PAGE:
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September 9, 2005


Carbon Budget Woes

As atmospheric levels of CO2 rise, forests and soils are absorbing less of it

Bette Hileman

New research is casting doubt on conventional thinking about the carbon budget. Each year, as fossil fuels are burned and tropical forests are cut, roughly one-third of the emitted carbon dioxide remains in the atmosphere, one-third dissolves in oceans, and the remainder goes into terrestrial ecosystems. On the basis of past findings, scientists have assumed that forest ecosystems would continue to absorb about one-third of the emitted CO2, even as atmospheric levels increase.

James Heath, a biologist at Lancaster University, in the U.K., and his colleagues have found, however, that as the CO2 concentration in the air rises, the potential of forest ecosystems to absorb CO2 —and thereby slow global warming—may be much less than previously thought (Science 2005, 309, 1711).

Heath and his coworkers cultivated 500 trees of six European species under four CO2 levels: ambient (about 380 ppm) for control trees, and 480, 580, and 680 ppm. All species grew faster under elevated CO2, but trees cultivated in 580- and 680-ppm CO2 sequestered roughly 40% less carbon in the soil than did controls. “This is the first study using a wide range of tree species to show that, while trees may take up more CO2 as levels in the atmosphere rise, less may end up being stored in soil” from various root processes, Heath says.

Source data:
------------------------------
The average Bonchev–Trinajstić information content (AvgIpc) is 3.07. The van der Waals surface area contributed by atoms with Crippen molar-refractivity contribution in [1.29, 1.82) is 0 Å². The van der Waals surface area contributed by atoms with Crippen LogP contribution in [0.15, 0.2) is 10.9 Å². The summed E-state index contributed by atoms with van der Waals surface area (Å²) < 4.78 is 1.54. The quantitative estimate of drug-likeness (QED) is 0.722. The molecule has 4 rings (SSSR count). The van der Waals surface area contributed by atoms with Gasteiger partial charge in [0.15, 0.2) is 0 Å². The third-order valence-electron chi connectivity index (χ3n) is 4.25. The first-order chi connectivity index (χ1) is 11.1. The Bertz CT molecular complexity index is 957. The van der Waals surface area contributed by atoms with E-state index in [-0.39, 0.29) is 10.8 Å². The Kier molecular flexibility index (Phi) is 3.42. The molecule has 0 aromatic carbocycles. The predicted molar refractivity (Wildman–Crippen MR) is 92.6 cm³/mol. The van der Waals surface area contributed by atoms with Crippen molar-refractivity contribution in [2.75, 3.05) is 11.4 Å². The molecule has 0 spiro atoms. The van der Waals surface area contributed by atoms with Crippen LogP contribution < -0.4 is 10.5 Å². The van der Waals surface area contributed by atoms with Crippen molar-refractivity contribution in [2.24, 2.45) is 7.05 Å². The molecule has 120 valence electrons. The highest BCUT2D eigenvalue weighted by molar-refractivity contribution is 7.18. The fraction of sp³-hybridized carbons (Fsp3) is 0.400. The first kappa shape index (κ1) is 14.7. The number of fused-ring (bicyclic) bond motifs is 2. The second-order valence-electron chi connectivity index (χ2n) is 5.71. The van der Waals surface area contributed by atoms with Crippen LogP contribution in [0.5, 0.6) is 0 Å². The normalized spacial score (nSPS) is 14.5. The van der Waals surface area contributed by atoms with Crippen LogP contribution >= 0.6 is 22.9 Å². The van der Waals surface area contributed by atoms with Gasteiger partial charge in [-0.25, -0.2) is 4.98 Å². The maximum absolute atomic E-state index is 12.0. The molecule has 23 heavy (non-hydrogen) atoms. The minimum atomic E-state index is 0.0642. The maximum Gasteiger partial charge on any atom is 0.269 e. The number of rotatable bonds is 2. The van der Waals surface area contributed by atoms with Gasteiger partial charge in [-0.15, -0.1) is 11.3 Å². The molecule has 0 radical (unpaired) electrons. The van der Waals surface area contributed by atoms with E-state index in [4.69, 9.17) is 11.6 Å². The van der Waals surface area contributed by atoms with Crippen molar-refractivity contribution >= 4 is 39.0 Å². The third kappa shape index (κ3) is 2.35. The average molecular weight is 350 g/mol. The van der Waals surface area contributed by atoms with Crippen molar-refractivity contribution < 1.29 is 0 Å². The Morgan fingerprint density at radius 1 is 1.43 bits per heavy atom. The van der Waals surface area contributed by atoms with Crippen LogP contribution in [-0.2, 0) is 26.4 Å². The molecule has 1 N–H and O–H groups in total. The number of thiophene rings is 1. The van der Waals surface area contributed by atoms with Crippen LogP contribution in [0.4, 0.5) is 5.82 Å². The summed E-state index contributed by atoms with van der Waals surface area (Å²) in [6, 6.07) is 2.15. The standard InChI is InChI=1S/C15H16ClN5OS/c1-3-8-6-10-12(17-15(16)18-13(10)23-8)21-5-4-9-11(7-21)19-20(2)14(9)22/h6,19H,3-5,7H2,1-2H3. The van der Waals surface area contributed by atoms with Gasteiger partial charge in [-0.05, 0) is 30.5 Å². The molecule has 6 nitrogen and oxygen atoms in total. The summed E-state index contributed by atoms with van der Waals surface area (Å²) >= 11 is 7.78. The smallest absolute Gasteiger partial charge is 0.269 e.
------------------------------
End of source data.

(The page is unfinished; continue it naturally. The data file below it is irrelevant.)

Related research led by Guy J. D. Kirk, a professor of soil systems at the U.K.’s Cranfield University, found that soils across England and Wales lost an average of 0.6% of their carbon content per year between 1978 and 2003 (Nature 2005, 437, 245). Because the loss rate did not depend on land use, the decline probably results from climate change, Kirk writes. Contrary to accepted wisdom, the findings indicate that most soil carbon is not inert and can escape.

GREENHOUSE Solar domes were used by Heath's group to cultivate trees under four levels of CO2. COURTESY OF JAMES HEATH

GREENHOUSE Solar domes were used by Heath's group to cultivate trees under four levels of CO2.

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